Solar-powered farm equipment.
Almond byproducts as biofuels.
Reducing noise in neonatal intensive care units.
New valves to improve blood flow for newborns.
These were just some of the cutting-edge projects unveiled by UC Merced engineering and management students Wednesday at the Innovate to Grow competition.
Engineering students Gabriel Avila, Hien Lu, Adrian Garcia and Sheena Truong were the winners of the competition, which gives students the opportunity to work with businesses to solve different real-world engineering challenges. The management students on the winning team were Jonathan Gutierrez, Sahana Ashok Nayak, Anastasia Volnova and Jared Calinisan.
In second place was the team with a way to reduce noise in the neonatal intensive care unit at the Children's Hospital Central California in Madera, while third place went to a team that would use reclaimed water for irrigation and landscaping from the city's wastewater treatment plant. Fourth place went to the team that came up with a solar system to purify drinking water for the San Joaquin Valley, according to school officials.
The groups shared the $5,000 grand prize.
The projects were judged by a six-member panel that included former rapper MC Hammer, who sits on the university's Board of Trustees.
Avila, 23, and his teammates were asked to redesign the Children's Hospital n Madera's valve system for checking oxygen levels in the blood of newborns, which is used to draw blood to see if they are getting enough oxygen.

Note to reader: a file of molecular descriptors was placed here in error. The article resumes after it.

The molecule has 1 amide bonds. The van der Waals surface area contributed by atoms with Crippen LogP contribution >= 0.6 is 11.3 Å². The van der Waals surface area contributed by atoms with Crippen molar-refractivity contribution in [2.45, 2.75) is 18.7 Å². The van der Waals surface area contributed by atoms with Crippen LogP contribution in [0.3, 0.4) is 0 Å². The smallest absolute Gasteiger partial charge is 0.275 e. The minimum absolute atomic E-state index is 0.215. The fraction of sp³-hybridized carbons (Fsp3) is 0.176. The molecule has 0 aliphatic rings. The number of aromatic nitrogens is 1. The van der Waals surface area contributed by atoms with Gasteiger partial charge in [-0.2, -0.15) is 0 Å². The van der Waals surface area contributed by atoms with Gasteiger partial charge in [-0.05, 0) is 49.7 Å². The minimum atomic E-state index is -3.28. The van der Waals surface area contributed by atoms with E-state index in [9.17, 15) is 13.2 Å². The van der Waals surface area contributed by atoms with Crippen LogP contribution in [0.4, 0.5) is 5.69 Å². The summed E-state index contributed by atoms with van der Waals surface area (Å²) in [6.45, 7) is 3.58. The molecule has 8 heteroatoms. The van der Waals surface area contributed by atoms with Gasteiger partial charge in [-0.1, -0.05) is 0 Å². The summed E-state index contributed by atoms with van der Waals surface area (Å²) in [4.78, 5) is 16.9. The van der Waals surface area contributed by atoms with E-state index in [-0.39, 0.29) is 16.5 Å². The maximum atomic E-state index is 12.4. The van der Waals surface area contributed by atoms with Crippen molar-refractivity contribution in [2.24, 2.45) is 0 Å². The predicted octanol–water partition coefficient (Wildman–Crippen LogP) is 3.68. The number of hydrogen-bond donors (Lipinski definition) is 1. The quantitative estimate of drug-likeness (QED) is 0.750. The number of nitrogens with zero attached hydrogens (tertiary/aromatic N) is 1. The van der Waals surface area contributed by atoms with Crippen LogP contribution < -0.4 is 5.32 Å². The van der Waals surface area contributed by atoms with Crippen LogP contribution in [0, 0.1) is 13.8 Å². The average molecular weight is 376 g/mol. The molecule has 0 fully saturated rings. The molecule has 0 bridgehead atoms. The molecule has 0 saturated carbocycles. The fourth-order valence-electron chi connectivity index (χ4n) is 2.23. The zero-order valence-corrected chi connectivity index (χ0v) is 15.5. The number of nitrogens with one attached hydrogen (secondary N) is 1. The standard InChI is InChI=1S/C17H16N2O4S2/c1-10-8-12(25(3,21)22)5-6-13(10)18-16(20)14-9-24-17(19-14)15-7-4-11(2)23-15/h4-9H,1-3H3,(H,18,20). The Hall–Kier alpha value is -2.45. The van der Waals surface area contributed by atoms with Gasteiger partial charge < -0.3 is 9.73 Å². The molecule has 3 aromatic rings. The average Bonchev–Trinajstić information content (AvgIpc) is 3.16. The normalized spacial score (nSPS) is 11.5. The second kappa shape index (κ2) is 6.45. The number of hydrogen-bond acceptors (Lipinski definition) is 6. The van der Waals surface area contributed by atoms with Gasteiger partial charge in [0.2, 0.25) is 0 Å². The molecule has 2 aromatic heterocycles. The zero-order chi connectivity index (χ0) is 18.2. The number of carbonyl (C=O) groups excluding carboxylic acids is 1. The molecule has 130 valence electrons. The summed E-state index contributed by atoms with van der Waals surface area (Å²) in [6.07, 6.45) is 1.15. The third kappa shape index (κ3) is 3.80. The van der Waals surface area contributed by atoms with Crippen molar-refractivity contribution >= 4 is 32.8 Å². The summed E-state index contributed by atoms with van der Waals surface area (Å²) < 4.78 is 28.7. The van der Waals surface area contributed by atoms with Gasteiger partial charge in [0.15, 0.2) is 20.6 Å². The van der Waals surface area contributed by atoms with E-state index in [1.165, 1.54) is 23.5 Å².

The system was susceptible to blood sedimentation because of buildup in the valves, which could lead to blood clotting, said Avila, a mechanical engineering senior.
The group came up with a "Y" shaped valve so blood wouldn't have to stop, and build up would be eliminated, Avila explained. "It creates a smoother flow for the blood to go in," he said.
The valve can also be used on older patients. The team has submitted a patent for the project.
Dan Hirleman, the dean of engineering at UC Merced, said such projects give students real-world, hands-on experience in applying their engineering knowledge.
To receive an engineering degree, students had to finish what's called a Capstone project, pulling together everything they'd learned in four years and presenting it during the competition.
The 14 teams were judged based on pitches made to judges in an elevator on campus, posters describing their project, the presentations and videos.
Hammer said the ideas from the students would either have an entrepreneurial or consumer benefit. "It's a fundamental part of moving from creating a product to a company," Hammer said, adding that all the teams were "winning" teams.
One team -- Roy Gore, Michael Katz, Janna Rodriguez and Pedro Contreras -- was asked to do a project for Pelco by Schneider Electric, a company that develops and manufactures video security systems. The management students on the team were Susanna Figueroa, Roberto Rios-Rios, Bryan Eo-Yi Kuo and Amandeep Kaur Anandpuri.
They came up with a cooling system for a security camera enclosure.
"There was nothing on the market that uses an active cooling system," Gore said. An active cooling system allows the camera to be cooled down immediately or go dormant and turn off when it's not needed.
The young engineers also added reflective material on the exterior of the camera and its cooling system that had never been used before.
The camera can be used in high temperature environments such as Abu Dhabi or the Sahara, Katz said. If it needs to be used in low temperatures, he said, the current in the cooling system can be reversed to keep it operating.
His group also submitted a patent for its project.
The teams spent the entire spring semester working on their projects, facing some hiccups along the way.
Still, Gore said, it was a great learning experience.
"I would definitely do it again," he said. "It's a real-world thing, real-world problem, (you) work on them and deal with people."
Reporter Ameera Butt can be reached at (209) 385-2477 or firstname.lastname@example.org.